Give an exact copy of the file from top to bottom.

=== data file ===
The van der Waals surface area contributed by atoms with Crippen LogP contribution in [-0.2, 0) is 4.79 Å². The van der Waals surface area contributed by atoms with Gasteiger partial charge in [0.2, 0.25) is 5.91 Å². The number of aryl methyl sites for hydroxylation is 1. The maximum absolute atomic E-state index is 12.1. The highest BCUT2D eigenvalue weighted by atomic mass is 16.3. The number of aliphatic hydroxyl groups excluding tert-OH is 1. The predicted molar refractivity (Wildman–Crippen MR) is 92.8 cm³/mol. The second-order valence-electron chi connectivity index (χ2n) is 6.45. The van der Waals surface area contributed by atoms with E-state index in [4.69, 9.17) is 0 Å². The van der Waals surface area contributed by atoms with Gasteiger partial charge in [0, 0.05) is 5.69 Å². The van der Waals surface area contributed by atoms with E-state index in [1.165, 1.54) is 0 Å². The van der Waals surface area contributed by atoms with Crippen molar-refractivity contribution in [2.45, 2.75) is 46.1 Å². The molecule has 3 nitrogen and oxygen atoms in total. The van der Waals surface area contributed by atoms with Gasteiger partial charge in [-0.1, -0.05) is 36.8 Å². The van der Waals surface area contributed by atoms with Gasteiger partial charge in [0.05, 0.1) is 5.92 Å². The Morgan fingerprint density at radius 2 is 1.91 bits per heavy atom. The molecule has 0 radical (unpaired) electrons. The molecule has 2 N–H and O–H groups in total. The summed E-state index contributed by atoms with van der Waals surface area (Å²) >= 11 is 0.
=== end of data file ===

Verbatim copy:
The van der Waals surface area contributed by atoms with Crippen LogP contribution in [-0.2, 0) is 4.79 Å². The van der Waals surface area contributed by atoms with Gasteiger partial charge in [0.2, 0.25) is 5.91 Å². The number of aryl methyl sites for hydroxylation is 1. The maximum absolute atomic E-state index is 12.1. The highest BCUT2D eigenvalue weighted by atomic mass is 16.3. The number of aliphatic hydroxyl groups excluding tert-OH is 1. The predicted molar refractivity (Wildman–Crippen MR) is 92.8 cm³/mol. The second-order valence-electron chi connectivity index (χ2n) is 6.45. The van der Waals surface area contributed by atoms with E-state index in [4.69, 9.17) is 0 Å². The van der Waals surface area contributed by atoms with Gasteiger partial charge in [0, 0.05) is 5.69 Å². The van der Waals surface area contributed by atoms with E-state index in [1.165, 1.54) is 0 Å². The van der Waals surface area contributed by atoms with Crippen molar-refractivity contribution in [2.45, 2.75) is 46.1 Å². The molecule has 3 nitrogen and oxygen atoms in total. The van der Waals surface area contributed by atoms with Gasteiger partial charge in [-0.1, -0.05) is 36.8 Å². The van der Waals surface area contributed by atoms with Gasteiger partial charge in [0.05, 0.1) is 5.92 Å². The Morgan fingerprint density at radius 2 is 1.91 bits per heavy atom. The molecule has 0 radical (unpaired) electrons. The molecule has 2 N–H and O–H groups in total. The summed E-state index contributed by atoms with van der Waals surface area (Å²) >= 11 is 0.